Other concerns are the new burden that would now be on seniors (who presently enjoy large property tax exemptions in some counties) and what about those communities that have Stephens-Day. They will now be paying higher taxes on goods and services.

    I applaud the Speaker for initiating the conversation and in theory, I support this, but I just think some concerns need to be thought about proactively and not reactively.

  4. dorian says:

    What about folks that live in Augusta, Columbus, Valdosta, etc.? Those places would be extremely attractive areas to live in, since people could shop in another state and pay no extra taxes. Then again, I suppose the state could require “use” tax returns.

  5. Decaturguy says:

    I think you would have to tap my internet connection and confiscate my credit card bills in order to prove that I owe a use tax for items shipped from out of state purchased on the internet.

    So much for a smaller, less intrusive government!

  6. The Comma Guy says:

    The Moose is loose on this one. I still think that the GlennTax is going to be a way for the ruling party to exact revenge on locations that do not support them financially or politically. BM

  7. jsm says:

    “So much for a smaller, less intrusive government!”

    Yeah, the one that owns your property. If you fall on hard times and can’t come up with the cash to pay property taxes, your “less intrusive” government takes possession of what you thought you owned–for pennies on the dollar.

    I’d rather see the state allow counties to determine their own education sales tax rate and collect it in their own community. The state BOE could then be pared down and funded with income tax.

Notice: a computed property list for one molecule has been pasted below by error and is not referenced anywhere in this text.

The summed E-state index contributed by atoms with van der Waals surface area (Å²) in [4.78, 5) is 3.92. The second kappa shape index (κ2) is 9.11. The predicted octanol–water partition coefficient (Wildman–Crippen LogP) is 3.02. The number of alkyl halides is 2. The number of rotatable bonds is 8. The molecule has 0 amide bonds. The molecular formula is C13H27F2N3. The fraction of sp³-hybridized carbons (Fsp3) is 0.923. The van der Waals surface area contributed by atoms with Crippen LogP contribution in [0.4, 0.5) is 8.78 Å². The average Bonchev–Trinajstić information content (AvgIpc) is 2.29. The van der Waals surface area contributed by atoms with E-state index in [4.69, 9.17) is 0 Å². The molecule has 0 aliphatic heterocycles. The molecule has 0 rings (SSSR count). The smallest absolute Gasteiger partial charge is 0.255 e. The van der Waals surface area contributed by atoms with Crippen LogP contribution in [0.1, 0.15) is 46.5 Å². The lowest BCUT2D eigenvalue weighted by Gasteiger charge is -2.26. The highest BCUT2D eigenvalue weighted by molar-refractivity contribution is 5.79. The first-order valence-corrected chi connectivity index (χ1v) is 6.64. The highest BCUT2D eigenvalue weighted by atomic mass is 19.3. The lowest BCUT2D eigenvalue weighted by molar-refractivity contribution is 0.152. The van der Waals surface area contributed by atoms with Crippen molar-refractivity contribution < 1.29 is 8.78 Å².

8. Decaturguy says:


    It is time to use a little common sense and think. What kind of idiot is going to let the government take possession of their house for “pennies on the dollar?” If they can’t afford to pay their property taxes then they will sell the house. They will have plenty of notice before the government will have a tax sale.

    I don’t want our tax policy in this state to be a certain way because we want to protect morons from themselves.

  9. dingleberry says:

    Bull Moose,

    I heard you got the endorsement of our tax and spend liberal Lt. Governor!

    Congrats on a doomed campaign. Doomed.

  10. jsm says:

    You’re missing the point, decatur. Owning something means you don’t have to pay for it anymore. Under current law, I have to pay the government every year for the privilege of continuing to occupy my property. My government even has bonds that are backed by their right to take away my property. Do you not see a problem with that? Property tax is based on Marxist ideology.

    BTW, conservatives are not the group known for trying to “protect morons from themselves.”

  11. griftdrift says:

    jsm, maybe you should disconnect the Marxist sewer and waterlines. Oh and if you ever sell don’t forget to give back any gains caused by the Marxist schools and Marxist roads that created an opportunity for your property to be sold at a higher value.

  12. Painterman says:

    While the “GREAT” plan seems to generally criticized here and other political blog spots, I’m hearing from a lot of non political types, at work, grocery store, neighbors, acquaintances, who know I keep up with political issues, and all are asking me questions about the plan and if they will have a chance to vote on it. The “Average Joe”, at least those in my area, is very tired of property taxes, and is chomping at the bit for a chance to replace it with something like this.